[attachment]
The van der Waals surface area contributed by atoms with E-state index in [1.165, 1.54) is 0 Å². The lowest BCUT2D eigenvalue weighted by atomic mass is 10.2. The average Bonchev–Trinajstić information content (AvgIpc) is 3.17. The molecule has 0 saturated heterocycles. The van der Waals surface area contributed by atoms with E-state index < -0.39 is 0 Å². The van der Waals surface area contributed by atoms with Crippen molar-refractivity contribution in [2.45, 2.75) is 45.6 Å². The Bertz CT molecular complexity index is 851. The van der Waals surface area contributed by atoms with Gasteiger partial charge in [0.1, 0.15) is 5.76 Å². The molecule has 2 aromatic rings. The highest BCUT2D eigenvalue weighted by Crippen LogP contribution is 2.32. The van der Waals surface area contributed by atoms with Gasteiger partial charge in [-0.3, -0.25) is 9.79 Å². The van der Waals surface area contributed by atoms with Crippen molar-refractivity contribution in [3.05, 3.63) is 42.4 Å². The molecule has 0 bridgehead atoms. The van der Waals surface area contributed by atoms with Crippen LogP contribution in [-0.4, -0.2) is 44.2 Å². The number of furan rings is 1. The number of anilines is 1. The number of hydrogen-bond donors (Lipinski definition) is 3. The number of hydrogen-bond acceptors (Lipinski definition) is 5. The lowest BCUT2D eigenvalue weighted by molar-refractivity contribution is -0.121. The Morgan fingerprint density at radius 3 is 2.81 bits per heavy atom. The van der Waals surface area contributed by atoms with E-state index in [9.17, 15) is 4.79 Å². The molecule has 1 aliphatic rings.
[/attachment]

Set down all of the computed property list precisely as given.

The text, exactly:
The van der Waals surface area contributed by atoms with E-state index in [1.165, 1.54) is 0 Å². The lowest BCUT2D eigenvalue weighted by atomic mass is 10.2. The average Bonchev–Trinajstić information content (AvgIpc) is 3.17. The molecule has 0 saturated heterocycles. The van der Waals surface area contributed by atoms with E-state index < -0.39 is 0 Å². The van der Waals surface area contributed by atoms with Crippen molar-refractivity contribution in [2.45, 2.75) is 45.6 Å². The Bertz CT molecular complexity index is 851. The van der Waals surface area contributed by atoms with Gasteiger partial charge in [0.1, 0.15) is 5.76 Å². The molecule has 2 aromatic rings. The highest BCUT2D eigenvalue weighted by Crippen LogP contribution is 2.32. The van der Waals surface area contributed by atoms with Gasteiger partial charge in [-0.3, -0.25) is 9.79 Å². The van der Waals surface area contributed by atoms with Crippen molar-refractivity contribution in [3.05, 3.63) is 42.4 Å². The molecule has 0 bridgehead atoms. The van der Waals surface area contributed by atoms with Crippen LogP contribution in [-0.4, -0.2) is 44.2 Å². The number of furan rings is 1. The number of anilines is 1. The number of hydrogen-bond donors (Lipinski definition) is 3. The number of hydrogen-bond acceptors (Lipinski definition) is 5. The lowest BCUT2D eigenvalue weighted by molar-refractivity contribution is -0.121. The Morgan fingerprint density at radius 3 is 2.81 bits per heavy atom. The van der Waals surface area contributed by atoms with E-state index in [9.17, 15) is 4.79 Å². The molecule has 1 aliphatic rings.